Stewart likes what he sees out of Mountaineers in new-look Big East
MORGANTOWN, W.Va. -- Bill Stewart had things figured out well before the Big East rolled into Newport, R.I., for its annual media days today and tomorrow.
The way he looks at it, the preseason media poll will be unveiled tomorrow with Pitt at the top and UConn not far behind and then Cincinnati and his West Virginia, in some order, at Nos. 3 and 4.
This is not to say he agrees with it, of course. Stewart thinks his third team can be the best in the Big East. Has for a while. Not because of his optimism or because that's what a coach is supposed to think and say. Stewart took a look at the Big East and what it might be and realized his Mountaineers look good in what might be a new-look league.
"I'm telling you," Stewart said, "the game goes through changes."
For years now the Big East has been an offensive league. The coaches were stars, guys named Petrino, Rodriguez and Kelly, who could assemble and move parts like few others, who had talents that were so good they were desired elsewhere.
There were All-Americans and Heisman Trophy candidates and the most recognizable ones were on the offensive side of the ball. And in charge were the quarterbacks, guys like Brohm, White and Pike.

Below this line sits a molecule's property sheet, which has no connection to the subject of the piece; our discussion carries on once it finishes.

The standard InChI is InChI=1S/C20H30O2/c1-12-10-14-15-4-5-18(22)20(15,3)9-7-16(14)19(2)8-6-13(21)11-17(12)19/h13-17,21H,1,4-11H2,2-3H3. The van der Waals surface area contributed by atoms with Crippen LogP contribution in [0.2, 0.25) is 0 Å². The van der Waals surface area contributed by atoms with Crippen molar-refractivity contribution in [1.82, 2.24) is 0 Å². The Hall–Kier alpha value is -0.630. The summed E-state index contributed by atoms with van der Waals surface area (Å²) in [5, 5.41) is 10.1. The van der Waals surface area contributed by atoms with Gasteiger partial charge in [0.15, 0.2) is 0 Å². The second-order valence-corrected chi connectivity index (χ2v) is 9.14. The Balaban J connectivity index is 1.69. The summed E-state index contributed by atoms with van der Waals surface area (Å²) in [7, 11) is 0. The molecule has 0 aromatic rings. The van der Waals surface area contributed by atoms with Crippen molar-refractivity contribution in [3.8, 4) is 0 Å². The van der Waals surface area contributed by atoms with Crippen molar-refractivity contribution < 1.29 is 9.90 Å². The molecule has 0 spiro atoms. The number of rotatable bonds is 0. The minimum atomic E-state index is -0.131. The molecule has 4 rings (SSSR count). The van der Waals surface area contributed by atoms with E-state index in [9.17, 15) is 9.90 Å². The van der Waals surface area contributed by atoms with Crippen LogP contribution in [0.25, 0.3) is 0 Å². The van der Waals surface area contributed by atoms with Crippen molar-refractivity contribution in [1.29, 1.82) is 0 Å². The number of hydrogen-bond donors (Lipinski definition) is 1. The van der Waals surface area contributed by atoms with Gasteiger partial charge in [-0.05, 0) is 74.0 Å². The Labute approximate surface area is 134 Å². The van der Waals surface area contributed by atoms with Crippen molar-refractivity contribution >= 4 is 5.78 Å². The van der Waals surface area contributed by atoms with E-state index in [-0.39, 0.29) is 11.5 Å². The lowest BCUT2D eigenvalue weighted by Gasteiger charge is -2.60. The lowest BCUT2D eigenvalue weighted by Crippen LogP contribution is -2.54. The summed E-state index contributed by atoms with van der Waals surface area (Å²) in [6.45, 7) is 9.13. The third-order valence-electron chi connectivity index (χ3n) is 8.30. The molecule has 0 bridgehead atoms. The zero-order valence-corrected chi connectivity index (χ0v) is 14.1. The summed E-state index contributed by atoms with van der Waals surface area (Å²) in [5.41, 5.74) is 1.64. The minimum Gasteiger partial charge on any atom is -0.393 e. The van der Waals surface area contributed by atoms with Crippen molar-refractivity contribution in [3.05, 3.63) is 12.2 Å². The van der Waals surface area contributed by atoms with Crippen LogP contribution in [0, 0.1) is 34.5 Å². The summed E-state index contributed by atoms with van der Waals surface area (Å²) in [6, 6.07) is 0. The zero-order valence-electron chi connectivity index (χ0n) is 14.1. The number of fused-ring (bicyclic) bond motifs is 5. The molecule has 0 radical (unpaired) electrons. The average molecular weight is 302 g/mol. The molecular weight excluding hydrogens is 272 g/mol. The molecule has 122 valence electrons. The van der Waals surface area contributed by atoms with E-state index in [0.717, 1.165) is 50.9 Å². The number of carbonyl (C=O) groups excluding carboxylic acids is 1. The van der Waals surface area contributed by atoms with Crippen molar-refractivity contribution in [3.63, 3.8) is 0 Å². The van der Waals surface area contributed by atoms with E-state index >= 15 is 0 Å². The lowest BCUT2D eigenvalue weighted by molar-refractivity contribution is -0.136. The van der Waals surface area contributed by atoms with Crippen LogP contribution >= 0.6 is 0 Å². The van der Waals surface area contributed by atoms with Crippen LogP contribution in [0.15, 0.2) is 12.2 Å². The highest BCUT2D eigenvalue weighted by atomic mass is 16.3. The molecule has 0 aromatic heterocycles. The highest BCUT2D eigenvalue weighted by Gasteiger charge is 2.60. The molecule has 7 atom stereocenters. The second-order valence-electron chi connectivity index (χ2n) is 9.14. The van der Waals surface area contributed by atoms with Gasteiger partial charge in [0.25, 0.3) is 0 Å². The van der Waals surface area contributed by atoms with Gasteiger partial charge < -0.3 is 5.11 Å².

Look around the 2010 Big East. Of the eight teams, only UConn and Rutgers will start the season with the quarterbacks they started with last year. The Huskies, Scarlet Knights, South Florida and maybe Louisville will start with the quarterback who started their team's final game last year.
The Mountaineers are omitted from both groups as they hand off to Geno Smith, a sophomore who played a bit as a true freshman, but less than, say, Cincinnati's Zach Collaros, who didn't make either list.
"I'm counting on our defense to lead us early and to be the strength of this football team," Stewart said of the group that returns nine starters, many who started or played an awful lot in 2008. "I'm counting on them to excel and lead this charge until our offense gets gelling. You might say, 'Why wouldn't this offense gel?'"
Part because of the quarterback situation and Smith and other relative newcomers at the position around the league will need a little time. The other part is actually the larger part.
"Defenses have caught up," Stewart said. "The deal is this: People have caught up to the spread because they see it every day with their own teams and then they see it every week from the opponents. We're going to evolve back to where you have to out-block them and out-tackle them or most of the time you're going to lose. This is going to become more of a defensive ballgame now."
The membership insists as much. There are new coaches - Charlie Strong at Louisville, Butch Jones at Cincinnati and Skip Holtz at USF - and Stewart believes they'll trend toward the basics.
He's been there twice before, first at Virginia Military Institute when he was "extremely conservative," and then at WVU when, you'll remember, he took flak for trusting a defense that turned the corner in an early loss at Colorado.